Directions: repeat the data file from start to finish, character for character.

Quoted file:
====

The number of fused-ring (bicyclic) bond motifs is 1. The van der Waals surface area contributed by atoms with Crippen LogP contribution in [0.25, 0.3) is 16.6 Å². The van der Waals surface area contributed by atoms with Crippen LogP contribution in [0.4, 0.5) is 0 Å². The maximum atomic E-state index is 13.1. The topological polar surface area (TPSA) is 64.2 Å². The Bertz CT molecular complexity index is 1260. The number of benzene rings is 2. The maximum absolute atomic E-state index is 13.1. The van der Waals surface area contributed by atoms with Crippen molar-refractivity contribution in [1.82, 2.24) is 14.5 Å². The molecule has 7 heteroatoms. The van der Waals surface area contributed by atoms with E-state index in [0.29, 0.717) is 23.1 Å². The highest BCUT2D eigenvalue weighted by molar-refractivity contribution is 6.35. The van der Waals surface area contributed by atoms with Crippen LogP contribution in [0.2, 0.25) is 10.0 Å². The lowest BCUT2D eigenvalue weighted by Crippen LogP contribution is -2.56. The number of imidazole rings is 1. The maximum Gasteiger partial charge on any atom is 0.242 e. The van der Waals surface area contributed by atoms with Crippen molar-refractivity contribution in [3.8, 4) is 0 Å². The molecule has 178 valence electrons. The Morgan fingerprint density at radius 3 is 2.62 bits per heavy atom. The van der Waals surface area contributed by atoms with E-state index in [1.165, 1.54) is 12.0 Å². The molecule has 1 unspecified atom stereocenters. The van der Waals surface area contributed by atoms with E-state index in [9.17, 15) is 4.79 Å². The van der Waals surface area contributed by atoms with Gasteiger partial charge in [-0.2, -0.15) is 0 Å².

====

The number of fused-ring (bicyclic) bond motifs is 1. The van der Waals surface area contributed by atoms with Crippen LogP contribution in [0.25, 0.3) is 16.6 Å². The van der Waals surface area contributed by atoms with Crippen LogP contribution in [0.4, 0.5) is 0 Å². The maximum atomic E-state index is 13.1. The topological polar surface area (TPSA) is 64.2 Å². The Bertz CT molecular complexity index is 1260. The number of benzene rings is 2. The maximum absolute atomic E-state index is 13.1. The van der Waals surface area contributed by atoms with Crippen molar-refractivity contribution in [1.82, 2.24) is 14.5 Å². The molecule has 7 heteroatoms. The van der Waals surface area contributed by atoms with E-state index in [0.29, 0.717) is 23.1 Å². The highest BCUT2D eigenvalue weighted by molar-refractivity contribution is 6.35. The van der Waals surface area contributed by atoms with Crippen LogP contribution in [0.2, 0.25) is 10.0 Å². The lowest BCUT2D eigenvalue weighted by Crippen LogP contribution is -2.56. The number of imidazole rings is 1. The maximum Gasteiger partial charge on any atom is 0.242 e. The van der Waals surface area contributed by atoms with Crippen molar-refractivity contribution in [3.8, 4) is 0 Å². The molecule has 178 valence electrons. The Morgan fingerprint density at radius 3 is 2.62 bits per heavy atom. The van der Waals surface area contributed by atoms with E-state index in [1.165, 1.54) is 12.0 Å². The molecule has 1 unspecified atom stereocenters. The van der Waals surface area contributed by atoms with E-state index in [9.17, 15) is 4.79 Å². The van der Waals surface area contributed by atoms with Gasteiger partial charge in [-0.2, -0.15) is 0 Å².